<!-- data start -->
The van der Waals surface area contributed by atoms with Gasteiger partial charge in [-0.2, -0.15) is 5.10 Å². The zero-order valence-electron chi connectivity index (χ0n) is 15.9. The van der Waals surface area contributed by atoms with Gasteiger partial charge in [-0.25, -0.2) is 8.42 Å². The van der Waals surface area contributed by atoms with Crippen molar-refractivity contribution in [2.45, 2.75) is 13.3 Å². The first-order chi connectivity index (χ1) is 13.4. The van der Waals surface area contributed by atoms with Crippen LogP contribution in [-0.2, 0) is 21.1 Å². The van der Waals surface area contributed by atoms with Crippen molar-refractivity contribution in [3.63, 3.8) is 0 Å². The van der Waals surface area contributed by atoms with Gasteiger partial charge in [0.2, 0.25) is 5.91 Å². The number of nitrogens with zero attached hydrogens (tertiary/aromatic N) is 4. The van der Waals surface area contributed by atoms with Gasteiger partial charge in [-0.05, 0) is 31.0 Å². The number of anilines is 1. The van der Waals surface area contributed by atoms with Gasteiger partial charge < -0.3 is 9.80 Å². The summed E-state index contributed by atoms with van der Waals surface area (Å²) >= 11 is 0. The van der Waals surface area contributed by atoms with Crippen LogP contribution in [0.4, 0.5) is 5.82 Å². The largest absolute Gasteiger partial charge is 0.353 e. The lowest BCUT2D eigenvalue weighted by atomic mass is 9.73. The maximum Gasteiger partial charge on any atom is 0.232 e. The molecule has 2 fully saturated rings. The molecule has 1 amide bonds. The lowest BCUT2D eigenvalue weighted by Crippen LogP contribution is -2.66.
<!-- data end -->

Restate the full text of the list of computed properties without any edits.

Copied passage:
The van der Waals surface area contributed by atoms with Gasteiger partial charge in [-0.2, -0.15) is 5.10 Å². The zero-order valence-electron chi connectivity index (χ0n) is 15.9. The van der Waals surface area contributed by atoms with Gasteiger partial charge in [-0.25, -0.2) is 8.42 Å². The van der Waals surface area contributed by atoms with Crippen molar-refractivity contribution in [2.45, 2.75) is 13.3 Å². The first-order chi connectivity index (χ1) is 13.4. The van der Waals surface area contributed by atoms with Crippen LogP contribution in [-0.2, 0) is 21.1 Å². The van der Waals surface area contributed by atoms with Crippen molar-refractivity contribution in [3.63, 3.8) is 0 Å². The van der Waals surface area contributed by atoms with Gasteiger partial charge in [0.2, 0.25) is 5.91 Å². The number of nitrogens with zero attached hydrogens (tertiary/aromatic N) is 4. The van der Waals surface area contributed by atoms with Gasteiger partial charge in [-0.05, 0) is 31.0 Å². The number of anilines is 1. The van der Waals surface area contributed by atoms with Gasteiger partial charge < -0.3 is 9.80 Å². The summed E-state index contributed by atoms with van der Waals surface area (Å²) >= 11 is 0. The van der Waals surface area contributed by atoms with Crippen LogP contribution in [0.4, 0.5) is 5.82 Å². The largest absolute Gasteiger partial charge is 0.353 e. The lowest BCUT2D eigenvalue weighted by atomic mass is 9.73. The maximum Gasteiger partial charge on any atom is 0.232 e. The molecule has 2 fully saturated rings. The molecule has 1 amide bonds. The lowest BCUT2D eigenvalue weighted by Crippen LogP contribution is -2.66.